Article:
Weight loss may reduce psoriasis severity in obese patients
London, U.K.: Weight loss can reduce the severity of psoriasis and psoriatic arthritis, and can also prevent the occurrence of psoriasis in obese individuals, a recent study published in the British Journal of Dermatology has found.
Psoriasis is an incurable skin condition affecting between two and four in every 1oo people in the Western world. It is characterized by uncomfortable, red scaly patches on the skin. It is associated with joint disease (psoriatic arthritis), obesity, heart attacks, and low mood. Previous studies have shown obesity to be associated with the worsening of psoriasis and losing weight to be beneficial for improving it.
Catherine Smith, Guy's and St Thomas’ NHS Foundation Trust, London, U.K., and colleagues aimed to determine if weight loss could reduce the severity and incidence of psoriasis or psoriatic arthritis (PsA) in obese individuals.
For the purpose, the researchers systematically searched scientific literature databases and identified 14 relevant studies that examined three key weight loss methods -- lifestyle changes (diet and exercise), weight loss medications, and weight loss surgery (e.g. gastric bypass).
Key findings of the study include:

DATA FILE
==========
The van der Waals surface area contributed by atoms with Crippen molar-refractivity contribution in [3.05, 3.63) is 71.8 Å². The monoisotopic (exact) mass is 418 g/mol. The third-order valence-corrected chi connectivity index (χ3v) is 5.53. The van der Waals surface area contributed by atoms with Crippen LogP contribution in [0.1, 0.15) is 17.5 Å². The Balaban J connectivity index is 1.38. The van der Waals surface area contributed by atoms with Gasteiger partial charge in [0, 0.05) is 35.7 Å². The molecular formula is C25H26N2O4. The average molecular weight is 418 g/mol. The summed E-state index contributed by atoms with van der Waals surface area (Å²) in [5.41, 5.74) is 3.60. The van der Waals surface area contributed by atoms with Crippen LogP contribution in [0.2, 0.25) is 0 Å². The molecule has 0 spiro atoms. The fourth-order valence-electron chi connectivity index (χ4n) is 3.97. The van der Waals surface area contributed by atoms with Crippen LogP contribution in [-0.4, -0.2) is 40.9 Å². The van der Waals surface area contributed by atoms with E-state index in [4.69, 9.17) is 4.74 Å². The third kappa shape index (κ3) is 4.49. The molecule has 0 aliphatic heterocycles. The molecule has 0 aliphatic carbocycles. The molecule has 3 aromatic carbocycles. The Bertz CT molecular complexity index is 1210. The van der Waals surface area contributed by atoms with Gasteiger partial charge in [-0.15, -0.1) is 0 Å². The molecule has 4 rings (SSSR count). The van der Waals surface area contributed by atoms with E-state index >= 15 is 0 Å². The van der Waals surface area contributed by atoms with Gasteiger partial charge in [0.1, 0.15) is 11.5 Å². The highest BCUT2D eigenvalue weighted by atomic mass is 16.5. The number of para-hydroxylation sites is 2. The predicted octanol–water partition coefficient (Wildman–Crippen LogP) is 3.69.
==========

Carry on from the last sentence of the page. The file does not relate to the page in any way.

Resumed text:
- Meta‐analysis of six randomized control trials (RCTs) confirmed that weight loss following lifestyle interventions (diet or physical activity) improves psoriasis compared with control [mean change in Psoriasis Area and Severity Index −2·59].
- One RCT demonstrated a greater likelihood of achieving minimal PsA activity following diet‐induced weight loss (odds ratio 4·20).
- Three studies of pharmacological treatments reported conflicting results, and no RCTs of bariatric surgery were identified.
- Two cohort studies suggested that bariatric surgery, particularly gastric bypass, reduces the risk of developing psoriasis (hazard ratio 0·52).
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"These limited data support the role of proactive screening and treatment of obesity in patients with psoriasis and PsA, and highlight obesity as an important modifiable risk factor in the development of psoriasis. As obesity is an independent risk factor for other long-term conditions associated with psoriasis such as cardiovascular disease, weight loss also holds the promise of reducing overall extracutaneous morbidity. Achieving a healthy weight is thus a key treatment goal in psoriasis," wrote the authors.
Key takeaways from the study:
- Weight loss following lifestyle interventions (diet and physical activity) produces small but significant improvements in psoriasis and PsA in obese individuals.
- Despite bariatric surgery being the most effective weight loss intervention, there is a paucity of data on its role in the management of psoriasis and PsA.
- Weight loss following bariatric surgery, and in particular gastric bypass surgery, can prevent the development of psoriasis in obese individuals.
- Clinicians are encouraged to screen proactively for obesity in individuals with psoriasis and offer access to lifestyle, pharmacological and surgical weight loss interventions alongside conventional skin-focused treatments.
The study, "Weight loss in psoriasis and psoriatic arthritis," is published in the British Journal of Dermatology.